Peacebuilding is 'God's vocation'

AP
A North Korean soldier watches the South Korean side at the border village of Panmunjom in the demilitarised zone (DMZ) in South Korea

Delegates at the 10th Assembly of the World Council of Churches heard fresh perspectives on how they can be peacebuilders in their communities, societies and nations.

The Assembly is taking place in Busan, South Korea, where the issue of peace has added poignancy because of ongoing tensions with North Korea.

A plenary focusing on peace was moderated by the Archbishop of Cape Town Dr Thabo Makgoba and joined by Nobel Peace Laureate Leymah Gbowee and Korean theologian Dr Chang Yoon Jae.

Discussions centred on what peace means to communities and churches in a world marred with conflicts, violence and consumerism.

Peace is a major focus for the assembly, which has as its theme "God of life, lead us to justice and peace".

Gbowee led a women's movement against the civil war that was modelled on non-violent resistance and played a part in bringing the conflict to an end in 2003.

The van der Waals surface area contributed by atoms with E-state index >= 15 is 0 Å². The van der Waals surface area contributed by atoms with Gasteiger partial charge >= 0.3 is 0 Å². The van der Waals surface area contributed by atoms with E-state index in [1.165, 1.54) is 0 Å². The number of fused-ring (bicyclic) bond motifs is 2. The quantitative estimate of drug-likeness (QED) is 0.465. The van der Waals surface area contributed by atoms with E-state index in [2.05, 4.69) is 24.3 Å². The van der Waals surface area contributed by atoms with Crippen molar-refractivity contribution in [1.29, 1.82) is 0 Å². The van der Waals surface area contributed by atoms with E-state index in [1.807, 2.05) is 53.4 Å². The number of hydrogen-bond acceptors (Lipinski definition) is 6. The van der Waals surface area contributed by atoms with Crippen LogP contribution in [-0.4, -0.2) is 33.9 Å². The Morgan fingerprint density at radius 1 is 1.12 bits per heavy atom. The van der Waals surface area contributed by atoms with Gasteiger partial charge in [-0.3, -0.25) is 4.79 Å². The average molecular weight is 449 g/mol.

She said peacebuilding was "God's vocation" and that churches should not be bystanders to violence or be "co-opted" by governments.

Reflecting on the strained relations between North and South Korea, Chang said the peninsula needed to transition from "unfinished war" to "permanent peace".

Chang added that a "world free of nuclear power plants and weapons" was an important part of achieving peace, as he criticised nuclear tests that had been conducted in the region recently with little consideration of the impact on local communities.

"Nuclear weapons cannot co-exist with peace and Christian faith," said Chang.

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